Barrister and refugee advocate, Julian Burnside, narrates the film (Image: Supplied)

If a nation is not shown the truth, it’s easy to sell them a lie. Play on their fears, their insecurities, their dread. Portray compassion and humanity as ‘misty-eyed sentimentality’ as Malcolm Turnbull has, and continue to purport an untruth that refugees are more than likely to be criminals and terrorists, despite the fact, as Burnside points out, that most of them are refugees, because of terrorism.

A criticism of the film is that it at no time attempts to engage with the proponents of hate and fear as a political issue. But then, again, what could they add to the argument? Every politician in this country who supports the notion of detention recognises it as a flawed concept. It doesn’t address the issue and cannot be sustained indefinitely. It’s expensive to the tune of billions of dollars and, quite simply, it doesn’t work. It’s inhumane and morally abhorrent. People are dying. Children are traumatised. There’s a price to pay. And, in the future, a greater more invidious one. It’s not at the horrific scale of the Holocaust but the moral compass is pointing in the same direction.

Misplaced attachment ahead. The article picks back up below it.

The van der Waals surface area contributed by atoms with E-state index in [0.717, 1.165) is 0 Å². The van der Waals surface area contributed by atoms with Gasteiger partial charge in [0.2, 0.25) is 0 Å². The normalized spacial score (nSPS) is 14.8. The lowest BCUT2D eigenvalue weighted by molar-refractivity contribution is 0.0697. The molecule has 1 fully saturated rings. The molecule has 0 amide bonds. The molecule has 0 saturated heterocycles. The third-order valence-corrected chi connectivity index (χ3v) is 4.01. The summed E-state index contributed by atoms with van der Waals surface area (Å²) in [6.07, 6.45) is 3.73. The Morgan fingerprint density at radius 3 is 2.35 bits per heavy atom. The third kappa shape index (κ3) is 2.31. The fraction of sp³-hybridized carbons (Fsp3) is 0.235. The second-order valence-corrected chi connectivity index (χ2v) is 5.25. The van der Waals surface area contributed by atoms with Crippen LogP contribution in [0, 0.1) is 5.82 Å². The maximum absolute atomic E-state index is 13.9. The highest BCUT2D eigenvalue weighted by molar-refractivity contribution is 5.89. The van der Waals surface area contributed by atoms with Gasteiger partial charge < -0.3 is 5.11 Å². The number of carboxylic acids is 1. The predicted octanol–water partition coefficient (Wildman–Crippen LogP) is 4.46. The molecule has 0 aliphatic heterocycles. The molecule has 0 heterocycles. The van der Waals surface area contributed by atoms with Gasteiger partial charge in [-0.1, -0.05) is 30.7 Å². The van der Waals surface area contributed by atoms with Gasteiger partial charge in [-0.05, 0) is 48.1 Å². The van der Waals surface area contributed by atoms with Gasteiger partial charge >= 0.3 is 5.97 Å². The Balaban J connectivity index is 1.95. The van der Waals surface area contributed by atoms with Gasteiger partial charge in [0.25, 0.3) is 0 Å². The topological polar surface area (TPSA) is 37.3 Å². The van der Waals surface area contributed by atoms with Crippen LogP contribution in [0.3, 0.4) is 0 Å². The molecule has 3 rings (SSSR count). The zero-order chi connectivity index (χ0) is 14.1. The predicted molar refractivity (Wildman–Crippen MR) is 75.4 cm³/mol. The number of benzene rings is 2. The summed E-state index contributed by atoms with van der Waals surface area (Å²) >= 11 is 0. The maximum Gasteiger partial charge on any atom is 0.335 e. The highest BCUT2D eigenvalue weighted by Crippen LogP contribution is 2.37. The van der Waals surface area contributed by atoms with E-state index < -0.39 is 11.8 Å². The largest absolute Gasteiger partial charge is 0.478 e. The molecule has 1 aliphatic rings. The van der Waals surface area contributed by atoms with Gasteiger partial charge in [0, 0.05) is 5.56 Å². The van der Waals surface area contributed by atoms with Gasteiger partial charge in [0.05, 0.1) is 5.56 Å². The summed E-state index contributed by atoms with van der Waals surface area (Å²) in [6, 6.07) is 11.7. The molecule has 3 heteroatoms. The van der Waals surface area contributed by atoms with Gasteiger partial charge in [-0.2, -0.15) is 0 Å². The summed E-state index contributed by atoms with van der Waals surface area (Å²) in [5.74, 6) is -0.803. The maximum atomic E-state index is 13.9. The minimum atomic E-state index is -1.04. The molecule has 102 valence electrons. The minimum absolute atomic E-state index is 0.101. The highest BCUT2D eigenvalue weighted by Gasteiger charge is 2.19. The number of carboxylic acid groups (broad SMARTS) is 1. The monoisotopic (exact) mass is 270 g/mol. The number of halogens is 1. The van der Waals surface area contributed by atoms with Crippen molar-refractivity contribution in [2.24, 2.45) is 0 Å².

It’s utterly wrong.

And they know it.

But it buys votes.  It inspires people – ordinary people who would no doubt claim to be open-mined and tolerant – wear t-shirts, I saw one just the other day – which proudly proclaimed the cringe-inducing, crasser-than-Channel 9 message: ‘Refugees? Fuck off, we’re full’.

No one who sees this movie could fail to ask themselves the question about how and what we are, as Australians. And why.

Sadly, for as long as this nationally embarrassing and shameful reality is conveniently passed over by a mainstream media which becomes more reactionary and less investigative by the day, the people who need to know the truth, who have to know the truth almost inevitably never will.

And if that’s not criminal, then I don’t know what is.

About Gary Johnston 79 Articles
Gary Johnston is an author, academic and former parole officer with decades of experience in the criminal justice system. He is True Crime News Weekly's Deputy Editor and Melbourne correspondent. His book 'No Previous Conviction' was published in May 2017 and is available on Amazon.